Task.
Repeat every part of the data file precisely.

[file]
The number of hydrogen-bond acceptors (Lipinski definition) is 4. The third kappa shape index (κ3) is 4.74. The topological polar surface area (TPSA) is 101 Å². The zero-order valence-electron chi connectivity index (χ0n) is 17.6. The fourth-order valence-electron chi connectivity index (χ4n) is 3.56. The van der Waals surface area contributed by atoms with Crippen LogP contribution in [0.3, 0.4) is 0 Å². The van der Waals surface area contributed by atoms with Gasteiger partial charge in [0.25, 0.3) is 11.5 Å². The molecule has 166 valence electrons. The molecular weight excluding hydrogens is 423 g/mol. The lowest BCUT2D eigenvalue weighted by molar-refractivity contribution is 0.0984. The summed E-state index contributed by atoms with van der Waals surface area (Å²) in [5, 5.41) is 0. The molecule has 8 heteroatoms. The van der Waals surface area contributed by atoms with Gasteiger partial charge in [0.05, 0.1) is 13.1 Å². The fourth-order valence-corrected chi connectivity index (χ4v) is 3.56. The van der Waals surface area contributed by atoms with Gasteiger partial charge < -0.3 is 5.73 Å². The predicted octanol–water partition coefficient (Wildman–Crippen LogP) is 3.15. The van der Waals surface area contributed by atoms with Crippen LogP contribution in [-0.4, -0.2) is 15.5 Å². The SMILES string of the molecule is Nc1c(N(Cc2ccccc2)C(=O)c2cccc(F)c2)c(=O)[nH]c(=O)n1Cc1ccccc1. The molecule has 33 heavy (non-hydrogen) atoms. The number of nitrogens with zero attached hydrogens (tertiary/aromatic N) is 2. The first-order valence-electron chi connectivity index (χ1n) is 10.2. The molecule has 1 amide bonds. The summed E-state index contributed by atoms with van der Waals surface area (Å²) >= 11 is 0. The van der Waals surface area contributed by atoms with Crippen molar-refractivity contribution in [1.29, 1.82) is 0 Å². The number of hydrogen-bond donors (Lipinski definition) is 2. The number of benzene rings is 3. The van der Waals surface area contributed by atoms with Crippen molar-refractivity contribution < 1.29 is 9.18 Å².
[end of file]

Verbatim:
The number of hydrogen-bond acceptors (Lipinski definition) is 4. The third kappa shape index (κ3) is 4.74. The topological polar surface area (TPSA) is 101 Å². The zero-order valence-electron chi connectivity index (χ0n) is 17.6. The fourth-order valence-electron chi connectivity index (χ4n) is 3.56. The van der Waals surface area contributed by atoms with Crippen LogP contribution in [0.3, 0.4) is 0 Å². The van der Waals surface area contributed by atoms with Gasteiger partial charge in [0.25, 0.3) is 11.5 Å². The molecule has 166 valence electrons. The molecular weight excluding hydrogens is 423 g/mol. The lowest BCUT2D eigenvalue weighted by molar-refractivity contribution is 0.0984. The summed E-state index contributed by atoms with van der Waals surface area (Å²) in [5, 5.41) is 0. The molecule has 8 heteroatoms. The van der Waals surface area contributed by atoms with Gasteiger partial charge in [0.05, 0.1) is 13.1 Å². The fourth-order valence-corrected chi connectivity index (χ4v) is 3.56. The van der Waals surface area contributed by atoms with Gasteiger partial charge < -0.3 is 5.73 Å². The predicted octanol–water partition coefficient (Wildman–Crippen LogP) is 3.15. The van der Waals surface area contributed by atoms with Crippen LogP contribution in [-0.4, -0.2) is 15.5 Å². The SMILES string of the molecule is Nc1c(N(Cc2ccccc2)C(=O)c2cccc(F)c2)c(=O)[nH]c(=O)n1Cc1ccccc1. The molecule has 33 heavy (non-hydrogen) atoms. The number of nitrogens with zero attached hydrogens (tertiary/aromatic N) is 2. The first-order valence-electron chi connectivity index (χ1n) is 10.2. The molecule has 1 amide bonds. The summed E-state index contributed by atoms with van der Waals surface area (Å²) >= 11 is 0. The van der Waals surface area contributed by atoms with Crippen molar-refractivity contribution in [1.29, 1.82) is 0 Å². The number of hydrogen-bond donors (Lipinski definition) is 2. The number of benzene rings is 3. The van der Waals surface area contributed by atoms with Crippen molar-refractivity contribution < 1.29 is 9.18 Å².